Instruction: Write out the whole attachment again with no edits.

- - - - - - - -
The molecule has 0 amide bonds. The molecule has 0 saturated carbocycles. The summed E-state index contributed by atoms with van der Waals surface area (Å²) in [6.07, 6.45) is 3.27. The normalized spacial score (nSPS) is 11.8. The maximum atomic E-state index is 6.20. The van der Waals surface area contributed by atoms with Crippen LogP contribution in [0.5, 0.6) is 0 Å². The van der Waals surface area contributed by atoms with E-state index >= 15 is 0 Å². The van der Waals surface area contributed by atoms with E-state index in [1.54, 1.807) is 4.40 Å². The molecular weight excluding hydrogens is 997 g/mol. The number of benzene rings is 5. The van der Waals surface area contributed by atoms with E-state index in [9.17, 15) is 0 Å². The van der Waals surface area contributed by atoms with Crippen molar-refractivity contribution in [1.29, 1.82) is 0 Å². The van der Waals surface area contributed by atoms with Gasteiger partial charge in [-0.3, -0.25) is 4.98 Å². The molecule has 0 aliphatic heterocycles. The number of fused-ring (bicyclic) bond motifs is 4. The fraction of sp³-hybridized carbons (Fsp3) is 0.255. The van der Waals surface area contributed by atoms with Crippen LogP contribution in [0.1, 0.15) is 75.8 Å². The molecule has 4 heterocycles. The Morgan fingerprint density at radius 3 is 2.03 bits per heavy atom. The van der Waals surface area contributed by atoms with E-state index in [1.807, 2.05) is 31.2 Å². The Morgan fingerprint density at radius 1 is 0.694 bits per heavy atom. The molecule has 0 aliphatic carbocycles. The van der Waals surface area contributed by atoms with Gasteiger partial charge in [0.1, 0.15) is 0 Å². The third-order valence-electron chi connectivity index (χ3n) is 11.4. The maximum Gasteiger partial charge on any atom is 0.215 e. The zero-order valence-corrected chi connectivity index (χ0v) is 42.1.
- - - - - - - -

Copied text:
The molecule has 0 amide bonds. The molecule has 0 saturated carbocycles. The summed E-state index contributed by atoms with van der Waals surface area (Å²) in [6.07, 6.45) is 3.27. The normalized spacial score (nSPS) is 11.8. The maximum atomic E-state index is 6.20. The van der Waals surface area contributed by atoms with Crippen LogP contribution in [0.5, 0.6) is 0 Å². The van der Waals surface area contributed by atoms with E-state index >= 15 is 0 Å². The van der Waals surface area contributed by atoms with E-state index in [1.54, 1.807) is 4.40 Å². The molecular weight excluding hydrogens is 997 g/mol. The number of benzene rings is 5. The van der Waals surface area contributed by atoms with E-state index in [9.17, 15) is 0 Å². The van der Waals surface area contributed by atoms with Crippen molar-refractivity contribution in [1.29, 1.82) is 0 Å². The van der Waals surface area contributed by atoms with Gasteiger partial charge in [-0.3, -0.25) is 4.98 Å². The molecule has 0 aliphatic heterocycles. The number of fused-ring (bicyclic) bond motifs is 4. The fraction of sp³-hybridized carbons (Fsp3) is 0.255. The van der Waals surface area contributed by atoms with Crippen LogP contribution in [0.1, 0.15) is 75.8 Å². The molecule has 4 heterocycles. The Morgan fingerprint density at radius 3 is 2.03 bits per heavy atom. The van der Waals surface area contributed by atoms with E-state index in [1.807, 2.05) is 31.2 Å². The Morgan fingerprint density at radius 1 is 0.694 bits per heavy atom. The molecule has 0 aliphatic carbocycles. The van der Waals surface area contributed by atoms with Gasteiger partial charge in [0.1, 0.15) is 0 Å². The third-order valence-electron chi connectivity index (χ3n) is 11.4. The maximum Gasteiger partial charge on any atom is 0.215 e. The zero-order valence-corrected chi connectivity index (χ0v) is 42.1.